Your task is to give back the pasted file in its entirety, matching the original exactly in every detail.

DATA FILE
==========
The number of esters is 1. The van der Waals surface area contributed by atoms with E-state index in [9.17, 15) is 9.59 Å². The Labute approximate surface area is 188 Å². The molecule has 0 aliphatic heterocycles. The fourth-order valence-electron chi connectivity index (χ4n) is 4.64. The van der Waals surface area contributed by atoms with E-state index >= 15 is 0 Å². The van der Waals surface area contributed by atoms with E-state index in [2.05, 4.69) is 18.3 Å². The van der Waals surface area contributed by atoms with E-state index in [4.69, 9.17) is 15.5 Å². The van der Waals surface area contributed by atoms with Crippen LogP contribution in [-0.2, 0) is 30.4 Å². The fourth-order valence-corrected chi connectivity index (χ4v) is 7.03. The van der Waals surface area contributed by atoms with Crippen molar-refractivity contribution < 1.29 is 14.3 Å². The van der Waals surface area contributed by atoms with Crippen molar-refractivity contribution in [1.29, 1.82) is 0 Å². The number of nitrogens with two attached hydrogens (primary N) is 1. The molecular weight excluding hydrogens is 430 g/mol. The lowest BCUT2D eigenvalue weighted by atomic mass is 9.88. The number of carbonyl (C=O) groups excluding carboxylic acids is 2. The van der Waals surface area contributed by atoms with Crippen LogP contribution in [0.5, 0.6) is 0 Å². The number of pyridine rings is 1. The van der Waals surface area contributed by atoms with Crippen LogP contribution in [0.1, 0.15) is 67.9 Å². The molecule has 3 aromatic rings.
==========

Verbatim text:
The number of esters is 1. The van der Waals surface area contributed by atoms with E-state index in [9.17, 15) is 9.59 Å². The Labute approximate surface area is 188 Å². The molecule has 0 aliphatic heterocycles. The fourth-order valence-electron chi connectivity index (χ4n) is 4.64. The van der Waals surface area contributed by atoms with E-state index >= 15 is 0 Å². The van der Waals surface area contributed by atoms with E-state index in [2.05, 4.69) is 18.3 Å². The van der Waals surface area contributed by atoms with E-state index in [4.69, 9.17) is 15.5 Å². The van der Waals surface area contributed by atoms with Crippen LogP contribution in [-0.2, 0) is 30.4 Å². The fourth-order valence-corrected chi connectivity index (χ4v) is 7.03. The van der Waals surface area contributed by atoms with Crippen molar-refractivity contribution < 1.29 is 14.3 Å². The van der Waals surface area contributed by atoms with Crippen molar-refractivity contribution in [1.29, 1.82) is 0 Å². The number of nitrogens with two attached hydrogens (primary N) is 1. The molecular weight excluding hydrogens is 430 g/mol. The lowest BCUT2D eigenvalue weighted by atomic mass is 9.88. The number of carbonyl (C=O) groups excluding carboxylic acids is 2. The van der Waals surface area contributed by atoms with Crippen LogP contribution in [0.5, 0.6) is 0 Å². The number of pyridine rings is 1. The van der Waals surface area contributed by atoms with Crippen LogP contribution in [0.1, 0.15) is 67.9 Å². The molecule has 3 aromatic rings.